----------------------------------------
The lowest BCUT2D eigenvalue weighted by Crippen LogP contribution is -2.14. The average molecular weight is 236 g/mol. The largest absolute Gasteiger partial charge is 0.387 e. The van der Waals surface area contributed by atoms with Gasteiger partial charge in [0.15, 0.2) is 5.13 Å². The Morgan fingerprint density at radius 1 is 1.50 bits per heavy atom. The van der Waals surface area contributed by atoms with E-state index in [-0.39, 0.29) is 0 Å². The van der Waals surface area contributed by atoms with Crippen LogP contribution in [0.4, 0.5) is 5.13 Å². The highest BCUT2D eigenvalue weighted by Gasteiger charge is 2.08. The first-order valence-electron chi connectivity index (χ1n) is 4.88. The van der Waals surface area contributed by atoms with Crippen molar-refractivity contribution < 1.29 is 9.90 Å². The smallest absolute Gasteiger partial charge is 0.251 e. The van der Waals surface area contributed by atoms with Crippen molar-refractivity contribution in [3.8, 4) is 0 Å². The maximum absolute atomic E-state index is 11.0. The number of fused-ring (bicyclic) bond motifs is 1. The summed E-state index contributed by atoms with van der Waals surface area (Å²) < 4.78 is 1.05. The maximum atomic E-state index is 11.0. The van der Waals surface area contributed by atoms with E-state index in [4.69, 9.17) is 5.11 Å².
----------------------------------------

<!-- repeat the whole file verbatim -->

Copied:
The lowest BCUT2D eigenvalue weighted by Crippen LogP contribution is -2.14. The average molecular weight is 236 g/mol. The largest absolute Gasteiger partial charge is 0.387 e. The van der Waals surface area contributed by atoms with Gasteiger partial charge in [0.15, 0.2) is 5.13 Å². The Morgan fingerprint density at radius 1 is 1.50 bits per heavy atom. The van der Waals surface area contributed by atoms with E-state index in [-0.39, 0.29) is 0 Å². The van der Waals surface area contributed by atoms with Crippen LogP contribution in [0.4, 0.5) is 5.13 Å². The highest BCUT2D eigenvalue weighted by Gasteiger charge is 2.08. The first-order valence-electron chi connectivity index (χ1n) is 4.88. The van der Waals surface area contributed by atoms with Crippen molar-refractivity contribution < 1.29 is 9.90 Å². The smallest absolute Gasteiger partial charge is 0.251 e. The van der Waals surface area contributed by atoms with Crippen molar-refractivity contribution in [3.8, 4) is 0 Å². The maximum absolute atomic E-state index is 11.0. The number of fused-ring (bicyclic) bond motifs is 1. The summed E-state index contributed by atoms with van der Waals surface area (Å²) < 4.78 is 1.05. The maximum atomic E-state index is 11.0. The van der Waals surface area contributed by atoms with E-state index in [4.69, 9.17) is 5.11 Å².